• The Army awards the Army High-Performance Computing Research Center (AHPCRC) to the University


  • The department moves to its new home in the Electrical Engineering and Computer Science building (now named Keller Hall)
  • CDC establishes the William Norris Land-Grant Chair in Large-Scale Computing
  • Qwest/U.S. West establishes the Land-Grant Chair in Telecommunications

Building Keller Hall


  • Faculty create the Masters of Science in Software Engineering (MSSE) program
  • The department publishes its first newsletter, then called Home Page, later renamed Soundbyte


  • The department name changes to Computer Science and Engineering
  • CS&E holds its first Open House and Technology Forum, later renamed the Research Showcase
  • The Master of Science in Software Engineering (MSSE) program launches



  • The department forms the Women in Computer Science group



  • Ted Johnson receives the first CS&E Distinguished Alumnus Award
  • The University creates an Institute of Technology minor requirement with all core courses from CS&E


  • The Digital Technology Center (DTC) forms

Walter Library


  • Administration of the MSSE Program moves to CS&E
  • The department creates the University of Minnesota Software Engineering Center (UMSEC)



  • The Electrical Engineering and Computer Science building is renamed Keller Hall, in honor of former University president Kenneth Keller


  • The Industry Affiliates Council (IAC) formally begins its first year


  • CS&E launches the M.S. in Data Science program with several collaborating departments, among them the School of Statistics

Data Science Poster Fair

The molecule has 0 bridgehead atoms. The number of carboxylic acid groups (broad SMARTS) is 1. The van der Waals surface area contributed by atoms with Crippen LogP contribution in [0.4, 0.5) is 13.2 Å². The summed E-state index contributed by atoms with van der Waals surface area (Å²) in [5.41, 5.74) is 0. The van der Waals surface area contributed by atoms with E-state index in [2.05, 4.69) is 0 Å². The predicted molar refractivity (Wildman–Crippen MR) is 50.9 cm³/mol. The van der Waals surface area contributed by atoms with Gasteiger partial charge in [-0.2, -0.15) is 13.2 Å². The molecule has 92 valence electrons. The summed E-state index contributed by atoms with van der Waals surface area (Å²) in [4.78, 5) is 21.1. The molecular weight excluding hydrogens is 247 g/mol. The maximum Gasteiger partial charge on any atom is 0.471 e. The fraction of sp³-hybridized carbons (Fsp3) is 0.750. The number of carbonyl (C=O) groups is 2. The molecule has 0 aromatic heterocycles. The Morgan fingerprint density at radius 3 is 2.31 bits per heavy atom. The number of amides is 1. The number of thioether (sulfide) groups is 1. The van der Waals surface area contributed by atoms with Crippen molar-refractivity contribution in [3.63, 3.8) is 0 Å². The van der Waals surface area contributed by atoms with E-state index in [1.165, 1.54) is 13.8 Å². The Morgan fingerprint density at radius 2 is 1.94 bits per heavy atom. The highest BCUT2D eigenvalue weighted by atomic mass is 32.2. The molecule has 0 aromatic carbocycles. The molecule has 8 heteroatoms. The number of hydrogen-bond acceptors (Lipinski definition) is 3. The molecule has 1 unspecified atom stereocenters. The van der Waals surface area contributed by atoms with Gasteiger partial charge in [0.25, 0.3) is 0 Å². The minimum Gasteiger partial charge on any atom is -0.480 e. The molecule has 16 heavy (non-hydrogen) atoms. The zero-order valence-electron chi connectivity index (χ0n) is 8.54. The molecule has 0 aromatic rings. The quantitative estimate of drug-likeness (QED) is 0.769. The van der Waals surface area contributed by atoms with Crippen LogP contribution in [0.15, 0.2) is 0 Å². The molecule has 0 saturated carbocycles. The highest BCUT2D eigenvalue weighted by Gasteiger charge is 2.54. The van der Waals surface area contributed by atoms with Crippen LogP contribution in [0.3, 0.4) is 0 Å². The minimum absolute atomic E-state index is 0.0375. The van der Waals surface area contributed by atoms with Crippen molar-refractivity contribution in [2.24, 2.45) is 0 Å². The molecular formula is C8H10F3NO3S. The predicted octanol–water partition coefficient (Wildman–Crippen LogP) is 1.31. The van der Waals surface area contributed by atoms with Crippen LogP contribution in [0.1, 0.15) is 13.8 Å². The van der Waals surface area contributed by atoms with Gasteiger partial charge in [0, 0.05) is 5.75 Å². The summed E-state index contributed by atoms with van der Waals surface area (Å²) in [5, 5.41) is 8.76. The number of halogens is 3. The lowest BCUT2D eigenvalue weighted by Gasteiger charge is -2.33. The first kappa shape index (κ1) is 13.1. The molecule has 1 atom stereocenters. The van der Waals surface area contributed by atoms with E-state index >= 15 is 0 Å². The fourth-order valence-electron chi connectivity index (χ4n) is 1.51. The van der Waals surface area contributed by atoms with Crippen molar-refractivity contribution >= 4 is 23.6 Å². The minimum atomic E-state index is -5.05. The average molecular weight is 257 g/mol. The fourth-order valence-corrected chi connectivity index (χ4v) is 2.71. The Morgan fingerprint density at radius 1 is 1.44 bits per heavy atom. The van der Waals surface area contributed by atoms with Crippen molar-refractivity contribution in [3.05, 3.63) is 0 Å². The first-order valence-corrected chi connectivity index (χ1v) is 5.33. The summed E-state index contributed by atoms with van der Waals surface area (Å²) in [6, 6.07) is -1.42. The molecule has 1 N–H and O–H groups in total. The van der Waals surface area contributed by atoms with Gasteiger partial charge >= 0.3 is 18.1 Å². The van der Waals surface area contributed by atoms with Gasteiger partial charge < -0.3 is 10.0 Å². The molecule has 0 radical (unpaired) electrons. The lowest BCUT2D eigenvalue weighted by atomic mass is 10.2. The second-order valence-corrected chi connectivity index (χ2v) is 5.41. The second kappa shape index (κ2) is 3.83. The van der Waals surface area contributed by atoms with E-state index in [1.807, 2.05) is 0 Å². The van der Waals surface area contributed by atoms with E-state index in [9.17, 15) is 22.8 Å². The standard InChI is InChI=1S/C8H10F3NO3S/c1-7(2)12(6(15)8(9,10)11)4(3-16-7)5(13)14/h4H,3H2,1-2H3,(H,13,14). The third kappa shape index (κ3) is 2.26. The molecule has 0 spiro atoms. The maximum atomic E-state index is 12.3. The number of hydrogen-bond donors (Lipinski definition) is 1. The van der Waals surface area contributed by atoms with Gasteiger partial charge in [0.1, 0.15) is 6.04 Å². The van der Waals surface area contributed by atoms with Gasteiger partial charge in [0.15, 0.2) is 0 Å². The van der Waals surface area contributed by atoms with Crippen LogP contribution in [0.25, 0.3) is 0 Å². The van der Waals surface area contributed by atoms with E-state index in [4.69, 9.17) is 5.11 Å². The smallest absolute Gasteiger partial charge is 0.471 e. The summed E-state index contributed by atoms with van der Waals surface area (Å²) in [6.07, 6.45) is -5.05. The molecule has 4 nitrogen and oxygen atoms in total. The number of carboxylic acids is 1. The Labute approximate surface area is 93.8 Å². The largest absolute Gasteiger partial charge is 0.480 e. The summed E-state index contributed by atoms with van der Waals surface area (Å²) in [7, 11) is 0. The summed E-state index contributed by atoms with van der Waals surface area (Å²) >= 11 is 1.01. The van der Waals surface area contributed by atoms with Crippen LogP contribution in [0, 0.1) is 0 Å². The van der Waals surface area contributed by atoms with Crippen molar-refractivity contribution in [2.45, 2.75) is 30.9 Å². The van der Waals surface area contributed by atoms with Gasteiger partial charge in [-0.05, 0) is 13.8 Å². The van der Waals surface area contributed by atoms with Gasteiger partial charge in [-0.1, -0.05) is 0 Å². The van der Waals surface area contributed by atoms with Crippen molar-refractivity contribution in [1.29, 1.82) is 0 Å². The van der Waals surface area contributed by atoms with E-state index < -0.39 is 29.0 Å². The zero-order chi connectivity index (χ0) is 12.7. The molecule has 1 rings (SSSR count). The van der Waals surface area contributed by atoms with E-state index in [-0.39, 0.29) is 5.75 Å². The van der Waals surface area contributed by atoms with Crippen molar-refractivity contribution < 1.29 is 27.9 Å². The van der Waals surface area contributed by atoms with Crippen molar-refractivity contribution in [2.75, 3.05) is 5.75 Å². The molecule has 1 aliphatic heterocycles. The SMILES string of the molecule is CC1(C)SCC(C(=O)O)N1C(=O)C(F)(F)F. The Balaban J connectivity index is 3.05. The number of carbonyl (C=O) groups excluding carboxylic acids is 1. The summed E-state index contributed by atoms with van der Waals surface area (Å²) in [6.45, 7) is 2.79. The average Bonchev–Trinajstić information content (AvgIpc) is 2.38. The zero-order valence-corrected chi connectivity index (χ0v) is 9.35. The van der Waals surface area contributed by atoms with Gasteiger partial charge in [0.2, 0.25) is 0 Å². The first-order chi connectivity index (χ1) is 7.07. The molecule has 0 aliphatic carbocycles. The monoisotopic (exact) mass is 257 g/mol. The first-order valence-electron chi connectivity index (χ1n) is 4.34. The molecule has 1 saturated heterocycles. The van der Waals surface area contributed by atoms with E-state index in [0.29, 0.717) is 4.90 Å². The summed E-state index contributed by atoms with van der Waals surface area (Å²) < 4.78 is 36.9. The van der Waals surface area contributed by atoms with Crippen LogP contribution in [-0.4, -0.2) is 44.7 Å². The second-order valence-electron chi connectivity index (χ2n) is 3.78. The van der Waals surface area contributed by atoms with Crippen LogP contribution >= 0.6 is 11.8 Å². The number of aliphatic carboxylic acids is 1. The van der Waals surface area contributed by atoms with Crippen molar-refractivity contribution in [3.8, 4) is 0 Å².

• Shepherd Labs is renovated with a focus on robotics
  • CS&E launches the integrated Bachelor’s and Master’s Degree program

Exterior of Shepherd Labs


  • The Minnesota Robotics Institute (MnRI) is formed

2016 robotics grad lab


  • The Department of Computer Science & Engineering celebrates 50 year anniversary
Mats Heimdahl speaking at 50th Anniversary


  • The Data Science Initiative is formed


  • Lind Hall gets renovated 
  • Shashi Shekhar lead a $20 million National AI-CLIMATE Institute
AI CLIMATE researching gather around map for conversation

Continuing the journey

Since our modest beginnings, the department has made tremendous progress and become one of the most vibrant and interdisciplinary departments in the college, University, and computer science field. Throughout the past five decades, the department has become a top-tier program nationally and awarded more than 7,000 bachelor’s, 3,000 master’s, and 700 doctoral degrees. CS&E faculty and graduates have formed more than 200 companies in Minnesota and beyond.

There has never been more of a need for our leadership than there is today. Computer science and information technology have become critical to all fields of work and all aspects of our society. Our graduates are in high demand, and it is not only because of the formal education they acquire here, but also because of the collaborative and collegial culture we have nurtured in CS&E; a culture in which collaborative problem solving and rigorous, experiential learning lead to true innovation—both in and outside of the classroom.